Please don’t sugarcoat history

Downing Waugh's picture

The desire a parent feels to protect their child is instinctive, consuming, and, sometimes, misguided.

We are authors and mothers. Between our two families we have four children, boys and girls. Like most parents, we wish our children might grow up in a perfect world, one where they would never hurt themselves or others, never feel sad or angry, or know the pain of being lonely or alone, and never fail at anything they want to succeed at. And, okay, we know it’s a fantasy and certainly impossible, even within situations that are in our control. But then, lord help us, real life comes barging in with scary strangers and bullying classmates, school lockdowns, wrenching news of natural disasters, foreign conflicts, and foreboding futures, all underscored by a seemingly limitless social media, buzzing from our children’s back pockets with a “Be THIS! Do THAT! This is cool, you are not!” and far darker messages, if maybe they just click one more link, scroll a little further, and…. oh please!

Can’t we as parents just make it all better? Can’t we at least pretend everything is lovely?

So why did we write an historical adventure series for 8-12-year-olds involving the American Nazi movement in the 1930s?

Please don’t sugarcoat history

Truthfully, we did not set out to tell a story with such dark underpinnings—our initial idea for THE ADVENTURES OF THE FLASH GANG trilogy was for a plucky orphan to outwit a scheming steel tycoon in 1935 Pittsburgh. But in researching the period, we discovered an ominous record of American citizens who supported the budding Third Reich.

The German-American Bund, the wildly popular radio host Father Coughlin and the Christian Front he inspired, William Pelley’s Silver Shirts—to name a few—were all pro-Hitler, pro-fascist, antisemitic, and eager to push America in that direction. As writers, we love to spin redeeming stories out of ugly circumstances. As parents, however, we cleave to that fantasy of keeping our children—our young readers—protected and happy. Certainly nothing in our series would appear without us putting it there, so we asked ourselves: Do we spare that moment of reckoning? Avoid the hard truths? Make the bad-guys less threatening, our country less conflicted? Should we sugarcoat history?


There are indeed very necessary places to shut down the negative, protect the positive, and redirect attention. But history is not one of them.

History is our collective truth.

What happened in years past affects us here and now, its repercussions resonate into our present and there are lessons to be learned. And, unless our children never read a book, watch a documentary, or engage in conversations in or outside a classroom, etc., they are going to learn about historical events. So rather than assuming too-delicate sensibilities, we should fully embrace history as an opportunity to engage our children, to educate, and to let our being truthful deepen their trust in us.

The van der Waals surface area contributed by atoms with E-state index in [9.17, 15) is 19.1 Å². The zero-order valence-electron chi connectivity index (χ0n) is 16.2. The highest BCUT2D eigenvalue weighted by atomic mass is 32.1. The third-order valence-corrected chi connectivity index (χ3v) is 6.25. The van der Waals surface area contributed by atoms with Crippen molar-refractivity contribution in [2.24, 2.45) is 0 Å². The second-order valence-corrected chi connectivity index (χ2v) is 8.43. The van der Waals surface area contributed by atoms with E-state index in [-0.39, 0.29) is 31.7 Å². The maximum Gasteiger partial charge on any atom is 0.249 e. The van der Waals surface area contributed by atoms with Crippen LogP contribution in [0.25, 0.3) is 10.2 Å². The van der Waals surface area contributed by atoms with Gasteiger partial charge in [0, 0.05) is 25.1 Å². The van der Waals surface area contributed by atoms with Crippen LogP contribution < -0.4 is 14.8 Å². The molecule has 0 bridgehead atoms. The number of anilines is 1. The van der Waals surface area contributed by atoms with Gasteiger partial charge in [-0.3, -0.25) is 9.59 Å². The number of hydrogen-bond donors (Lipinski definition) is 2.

A calm, honest description of an event will leave the door wide open for questions, valuable discussion, and the chance to share feelings and observations—exactly what we hope for in a parent-child relationship.

It also helps that history is exactly that: history, past tense, one step removed, a tale to be told. It offers a safe distance from which children can learn the good and bad and in-betweens of an event without being intimately involved.

The Adventures of the Flash Gang

They can observe how others coped under distressing circumstances and are given a marvelous opportunity to consider how they themselves might cope. Being informed is a way to mentally prepare, to reckon, to empathize—all powerful life skills. The one-step-removed tale is the same with fiction—in our series, for example, readers can put themselves in our street orphans’ shoes without (hopefully) ever personally experiencing abandonment, hunger, or danger. And note to us parents: being distressed by a dark event or sad story is not something to have our children avoid, rather we need to understand it is an important opportunity for them to learn how to manage their feelings, another essential life skill.

History is not pretty. But worse is the unending reserve of false, embellished, and manipulative history. A parent sugarcoating the past is no less a falsehood—and is anyone ever accepting of being lied to? Especially as a child? We can far better protect our children by offering them knowledge and the skills to cope with it.

Frankly, we’re happy to have shared a bit of America’s complicated history through our series. Historically accurate, our books are mostly unbiased (except towards kindness – we are biased toward kindness). If our readers take anything from The Flash Gang, we hope it is to face truth without fear.

The Adventures of the Flash Gang




Sandra Waugh is the author of Lark Rising and Silver Eve, books 1 & 2 in the Guardians of Tarnec series published by Random House. Prior to taking up the pen, Sandra was an actress, most notably a co-founder and one-time artistic director of Echo Repertory, a not-for-profit women’s theater company based in New York City. She holds a B.A. in English from Bryn Mawr College, a black belt in Nia and 500-hour yoga teacher certification, the latter two she sometimes teaches when not writing. Sandra lives in rural Connecticut with her husband.

Melanie Murray Downing, writing as M.M. Downing, is a freelance editor and author who has been previously published at Harlequin and HarperTeen (under the pseudonym Claire Ray.) She has a B.F.A. from New York University and worked for six years at Warner Books and Grand Central Publishing. She lives in New Jersey.

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